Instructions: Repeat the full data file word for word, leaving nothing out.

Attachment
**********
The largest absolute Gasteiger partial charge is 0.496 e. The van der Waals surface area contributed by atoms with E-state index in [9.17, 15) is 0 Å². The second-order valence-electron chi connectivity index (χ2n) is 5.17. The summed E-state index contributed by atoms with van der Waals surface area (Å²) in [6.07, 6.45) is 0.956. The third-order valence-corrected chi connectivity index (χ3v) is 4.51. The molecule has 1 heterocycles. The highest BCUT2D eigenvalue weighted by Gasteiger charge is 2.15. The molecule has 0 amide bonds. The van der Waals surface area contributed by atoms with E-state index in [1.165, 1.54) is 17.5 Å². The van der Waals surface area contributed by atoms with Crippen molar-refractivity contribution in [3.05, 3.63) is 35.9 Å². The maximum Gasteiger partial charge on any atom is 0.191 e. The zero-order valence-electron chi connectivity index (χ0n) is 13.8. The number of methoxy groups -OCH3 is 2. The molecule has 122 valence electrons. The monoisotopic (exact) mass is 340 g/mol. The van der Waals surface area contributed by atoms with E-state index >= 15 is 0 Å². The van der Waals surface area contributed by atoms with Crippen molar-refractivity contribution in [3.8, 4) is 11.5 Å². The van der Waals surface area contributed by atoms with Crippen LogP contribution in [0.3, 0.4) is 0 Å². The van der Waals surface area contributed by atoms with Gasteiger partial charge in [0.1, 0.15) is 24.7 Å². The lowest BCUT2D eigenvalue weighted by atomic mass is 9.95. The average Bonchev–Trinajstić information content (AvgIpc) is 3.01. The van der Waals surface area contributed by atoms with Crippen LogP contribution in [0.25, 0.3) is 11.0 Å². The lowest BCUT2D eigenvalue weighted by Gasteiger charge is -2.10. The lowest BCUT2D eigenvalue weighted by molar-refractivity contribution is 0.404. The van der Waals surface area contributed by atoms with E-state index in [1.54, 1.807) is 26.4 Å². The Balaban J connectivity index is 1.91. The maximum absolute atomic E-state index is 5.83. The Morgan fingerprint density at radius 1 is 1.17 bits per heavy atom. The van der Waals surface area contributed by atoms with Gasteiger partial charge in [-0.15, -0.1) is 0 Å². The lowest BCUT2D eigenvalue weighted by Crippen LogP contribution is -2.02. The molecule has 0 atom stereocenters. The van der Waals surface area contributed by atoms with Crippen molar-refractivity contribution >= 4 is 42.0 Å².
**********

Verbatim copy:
The largest absolute Gasteiger partial charge is 0.496 e. The van der Waals surface area contributed by atoms with E-state index in [9.17, 15) is 0 Å². The second-order valence-electron chi connectivity index (χ2n) is 5.17. The summed E-state index contributed by atoms with van der Waals surface area (Å²) in [6.07, 6.45) is 0.956. The third-order valence-corrected chi connectivity index (χ3v) is 4.51. The molecule has 1 heterocycles. The highest BCUT2D eigenvalue weighted by Gasteiger charge is 2.15. The molecule has 0 amide bonds. The van der Waals surface area contributed by atoms with E-state index in [1.165, 1.54) is 17.5 Å². The van der Waals surface area contributed by atoms with Crippen molar-refractivity contribution in [3.05, 3.63) is 35.9 Å². The maximum Gasteiger partial charge on any atom is 0.191 e. The zero-order valence-electron chi connectivity index (χ0n) is 13.8. The number of methoxy groups -OCH3 is 2. The molecule has 122 valence electrons. The monoisotopic (exact) mass is 340 g/mol. The van der Waals surface area contributed by atoms with E-state index >= 15 is 0 Å². The van der Waals surface area contributed by atoms with Crippen molar-refractivity contribution in [3.8, 4) is 11.5 Å². The van der Waals surface area contributed by atoms with Crippen LogP contribution in [0.3, 0.4) is 0 Å². The van der Waals surface area contributed by atoms with Gasteiger partial charge in [0.1, 0.15) is 24.7 Å². The lowest BCUT2D eigenvalue weighted by atomic mass is 9.95. The average Bonchev–Trinajstić information content (AvgIpc) is 3.01. The van der Waals surface area contributed by atoms with Crippen LogP contribution in [0.25, 0.3) is 11.0 Å². The lowest BCUT2D eigenvalue weighted by Gasteiger charge is -2.10. The lowest BCUT2D eigenvalue weighted by molar-refractivity contribution is 0.404. The van der Waals surface area contributed by atoms with E-state index in [1.54, 1.807) is 26.4 Å². The Balaban J connectivity index is 1.91. The maximum absolute atomic E-state index is 5.83. The Morgan fingerprint density at radius 1 is 1.17 bits per heavy atom. The van der Waals surface area contributed by atoms with Gasteiger partial charge in [-0.15, -0.1) is 0 Å². The lowest BCUT2D eigenvalue weighted by Crippen LogP contribution is -2.02. The molecule has 0 atom stereocenters. The van der Waals surface area contributed by atoms with Crippen molar-refractivity contribution >= 4 is 42.0 Å².